The only thing necessary for the triumph of evil is for good men to do nothing -- Edmund Burke

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Breathing Oxygen Causes Death In 100% Of Victims

Michael R. Bowen, MD

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Michael R. Bowen, MD

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"One in seven NH women raped, according to study."
-- Headline, The Conway (NH) Daily Sun

August 26, 2003


Take a good look around.  There is probably a rapist near you right now.  I mean, there must be one, because there must be battalions of them.  There are 1,235,786 people in NH according to the 2000 Census, including 627,646 females.  That's 89,664 women raped.  If there are 100 full-time rapists in the state, they will each have to accomplish 2.5 rapes a day, seven days a week, 365 days a year, no holidays or weekends off.  And that's a low estimate; the article warns that there is "severe underreporting of assaults", and "victim's advocate groups say that figure includes women older than 18 and doesn't take into account minors."

It is no slight on the seriousness of rape, or the suffering of its victims, to point out that if you buy the results of this "study", I've got a bridge to sell you.  Rule of thumb:  whenever any "advocacy" group releases a "study", get out the high boots.

But don't just take my word for it.  Let's take it right from the article:  "The study used national data from two separate studies, one conducted in the 1980s, and the other in the 1990s, that found common factors among women who said they were raped.  Those numbers were applied to current Census data." (Author's italics)

Go back and read that sentence again.  It speaks volumes.

For one thing, it tells you that this important "study" on how many women are raped in NH did not identify one single living, breathing woman who had been raped.  Not even one who claimed to have been raped.  In fact, these researchers didn't even find any women, raped or otherwise.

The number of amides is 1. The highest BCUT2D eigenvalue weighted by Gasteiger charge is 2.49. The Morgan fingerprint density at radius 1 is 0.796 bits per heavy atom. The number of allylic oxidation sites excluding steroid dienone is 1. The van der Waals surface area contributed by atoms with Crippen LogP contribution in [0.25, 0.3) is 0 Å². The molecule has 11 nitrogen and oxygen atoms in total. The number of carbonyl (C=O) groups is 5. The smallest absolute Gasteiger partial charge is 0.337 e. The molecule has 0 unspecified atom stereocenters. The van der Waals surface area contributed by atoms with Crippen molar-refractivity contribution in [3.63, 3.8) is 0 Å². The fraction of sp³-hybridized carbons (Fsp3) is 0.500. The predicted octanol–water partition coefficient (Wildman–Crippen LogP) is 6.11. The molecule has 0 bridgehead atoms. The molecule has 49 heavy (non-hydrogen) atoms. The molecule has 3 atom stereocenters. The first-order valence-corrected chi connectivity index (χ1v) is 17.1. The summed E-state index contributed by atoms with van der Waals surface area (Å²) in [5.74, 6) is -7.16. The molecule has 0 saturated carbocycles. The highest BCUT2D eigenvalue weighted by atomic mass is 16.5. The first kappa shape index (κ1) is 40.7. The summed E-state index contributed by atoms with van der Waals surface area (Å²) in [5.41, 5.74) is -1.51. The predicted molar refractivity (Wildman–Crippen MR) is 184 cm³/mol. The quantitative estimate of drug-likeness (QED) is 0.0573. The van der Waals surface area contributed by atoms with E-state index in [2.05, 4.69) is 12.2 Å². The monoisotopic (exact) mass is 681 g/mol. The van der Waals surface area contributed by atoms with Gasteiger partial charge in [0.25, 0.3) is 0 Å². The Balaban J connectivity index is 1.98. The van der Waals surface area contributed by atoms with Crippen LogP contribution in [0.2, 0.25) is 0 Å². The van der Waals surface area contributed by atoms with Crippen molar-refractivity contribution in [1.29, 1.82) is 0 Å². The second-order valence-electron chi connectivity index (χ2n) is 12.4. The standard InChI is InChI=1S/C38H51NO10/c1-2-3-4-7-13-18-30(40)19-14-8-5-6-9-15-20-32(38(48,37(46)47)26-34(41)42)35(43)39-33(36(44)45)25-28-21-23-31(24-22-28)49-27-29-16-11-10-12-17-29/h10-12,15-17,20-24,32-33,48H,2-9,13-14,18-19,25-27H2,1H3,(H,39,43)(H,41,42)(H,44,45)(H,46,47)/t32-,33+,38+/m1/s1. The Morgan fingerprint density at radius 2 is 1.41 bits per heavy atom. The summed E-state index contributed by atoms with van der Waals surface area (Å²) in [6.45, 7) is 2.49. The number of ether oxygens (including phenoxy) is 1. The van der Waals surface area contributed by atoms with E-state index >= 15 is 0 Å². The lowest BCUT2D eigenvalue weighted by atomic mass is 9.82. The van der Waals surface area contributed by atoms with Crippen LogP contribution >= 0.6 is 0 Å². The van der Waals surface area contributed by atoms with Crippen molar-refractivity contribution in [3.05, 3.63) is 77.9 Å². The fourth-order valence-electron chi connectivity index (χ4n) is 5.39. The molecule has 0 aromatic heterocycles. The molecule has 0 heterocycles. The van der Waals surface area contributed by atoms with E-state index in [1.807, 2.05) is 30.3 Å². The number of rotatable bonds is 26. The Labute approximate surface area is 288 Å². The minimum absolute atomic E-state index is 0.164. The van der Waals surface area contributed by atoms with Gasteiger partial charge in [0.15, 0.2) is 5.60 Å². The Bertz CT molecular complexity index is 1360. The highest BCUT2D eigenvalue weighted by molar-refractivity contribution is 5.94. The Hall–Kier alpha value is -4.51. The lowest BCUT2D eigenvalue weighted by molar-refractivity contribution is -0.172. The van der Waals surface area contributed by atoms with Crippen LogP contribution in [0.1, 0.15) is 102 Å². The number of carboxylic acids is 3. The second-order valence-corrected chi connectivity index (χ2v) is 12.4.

Instead, they found two old studies which identified "common factors" among women who said they were raped.  Then they went to the Census, found the number of women with those characteristics, and declared them raped.  This will no doubt come as a surprise to many NH women who may not have noticed that they were assaulted.  The article doesn't tell us what those "common factors" were, and they could be anything.  Age, socioeconomic status, area of residence, marital status, habits, height, weight, smoking, drinking.  But it doesn't matter, because the underlying premise of the study is a whopping fallacy:  that if you identify some common characteristics among people who have a certain thing happen to them, then anyone who has those characteristics will have that thing happen also.

This was not a matter of going to NH and actually talking to women and finding out who was reporting rape.  It was not even a matter of going to the police records to find what rapes had been reported to the authorities.  It was simply a matter of saying "this study shows that most women who had been raped had X characteristic.  Therefore every woman in NH with that characteristic has been raped."  Look at it this way:  ovarian cancer is closely associated with female sex.  By the logic of this study, I can go to the current Census and tell you that more than 625,000 women in NH have had ovarian cancer.

Any chowderhead can see that this is nonsense.  It's a sterling example of junk science and sloppy thinking.  If rape is the serious problem it's claimed to be -- and it is -- the way to address it is to get serious, not to publish outlandish claims.  Today's news is saturated with overblown statistics, and people are learning to tune them out, with the result that important matters go begging.  Maybe it's because advocacy groups are everywhere these days, all competing for our attention and money.  But the advocates should remember that while Chicken Little and The Boy Who Cried Wolf may have both had a point, nobody listened because of their hysterics.

 

Copyright Copyright 2020 by Michael R. Bowen, MD & America's Voices, Inc.  All rights reserved.
Dr. Michael Bowen, a former Naval officer, has a private medical practice in Wolfeboro, New Hampshire.  He writes the weekly column
"The Basics" and the occasional guest column "Mixed Reviews" for America's Voices, a conservative political opinion and educational web site.  His columns also appear in other popular Internet sites, including Opinionet.com and Enterstageright.com.  E-mail Dr. Bowen at mbowen@americasvoices.org.

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